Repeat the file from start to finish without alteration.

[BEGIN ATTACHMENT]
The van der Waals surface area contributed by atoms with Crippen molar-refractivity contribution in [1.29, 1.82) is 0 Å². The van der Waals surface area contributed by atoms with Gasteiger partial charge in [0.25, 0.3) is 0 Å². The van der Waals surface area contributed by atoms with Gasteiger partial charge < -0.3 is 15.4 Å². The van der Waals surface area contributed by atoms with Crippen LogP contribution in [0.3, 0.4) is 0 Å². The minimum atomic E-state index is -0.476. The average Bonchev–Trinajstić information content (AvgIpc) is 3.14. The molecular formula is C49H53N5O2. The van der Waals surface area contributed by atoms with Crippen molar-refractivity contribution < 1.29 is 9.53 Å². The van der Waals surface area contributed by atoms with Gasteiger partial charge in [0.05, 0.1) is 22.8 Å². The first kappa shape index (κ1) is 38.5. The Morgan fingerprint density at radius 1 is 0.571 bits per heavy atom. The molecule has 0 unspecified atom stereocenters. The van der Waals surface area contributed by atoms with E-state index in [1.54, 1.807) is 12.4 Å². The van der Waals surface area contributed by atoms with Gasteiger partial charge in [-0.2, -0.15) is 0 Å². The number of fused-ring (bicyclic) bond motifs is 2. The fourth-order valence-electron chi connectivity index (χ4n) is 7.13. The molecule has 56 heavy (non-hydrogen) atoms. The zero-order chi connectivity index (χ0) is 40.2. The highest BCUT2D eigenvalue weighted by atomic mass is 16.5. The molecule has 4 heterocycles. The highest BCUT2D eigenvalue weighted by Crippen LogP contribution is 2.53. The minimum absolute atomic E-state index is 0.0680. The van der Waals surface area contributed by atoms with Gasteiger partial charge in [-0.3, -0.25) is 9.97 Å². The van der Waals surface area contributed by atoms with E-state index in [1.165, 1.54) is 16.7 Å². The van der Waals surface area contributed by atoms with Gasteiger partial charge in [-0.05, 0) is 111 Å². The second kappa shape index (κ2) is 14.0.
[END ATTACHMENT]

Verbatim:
The van der Waals surface area contributed by atoms with Crippen molar-refractivity contribution in [1.29, 1.82) is 0 Å². The van der Waals surface area contributed by atoms with Gasteiger partial charge in [0.25, 0.3) is 0 Å². The van der Waals surface area contributed by atoms with Gasteiger partial charge < -0.3 is 15.4 Å². The van der Waals surface area contributed by atoms with Crippen LogP contribution in [0.3, 0.4) is 0 Å². The minimum atomic E-state index is -0.476. The average Bonchev–Trinajstić information content (AvgIpc) is 3.14. The molecular formula is C49H53N5O2. The van der Waals surface area contributed by atoms with Crippen molar-refractivity contribution < 1.29 is 9.53 Å². The van der Waals surface area contributed by atoms with Gasteiger partial charge in [0.05, 0.1) is 22.8 Å². The first kappa shape index (κ1) is 38.5. The Morgan fingerprint density at radius 1 is 0.571 bits per heavy atom. The molecule has 0 unspecified atom stereocenters. The van der Waals surface area contributed by atoms with E-state index in [1.54, 1.807) is 12.4 Å². The van der Waals surface area contributed by atoms with Gasteiger partial charge in [-0.2, -0.15) is 0 Å². The number of fused-ring (bicyclic) bond motifs is 2. The fourth-order valence-electron chi connectivity index (χ4n) is 7.13. The molecule has 56 heavy (non-hydrogen) atoms. The zero-order chi connectivity index (χ0) is 40.2. The highest BCUT2D eigenvalue weighted by atomic mass is 16.5. The molecule has 4 heterocycles. The highest BCUT2D eigenvalue weighted by Crippen LogP contribution is 2.53. The minimum absolute atomic E-state index is 0.0680. The van der Waals surface area contributed by atoms with Gasteiger partial charge in [-0.3, -0.25) is 9.97 Å². The van der Waals surface area contributed by atoms with E-state index in [1.165, 1.54) is 16.7 Å². The van der Waals surface area contributed by atoms with Gasteiger partial charge in [-0.05, 0) is 111 Å². The second kappa shape index (κ2) is 14.0.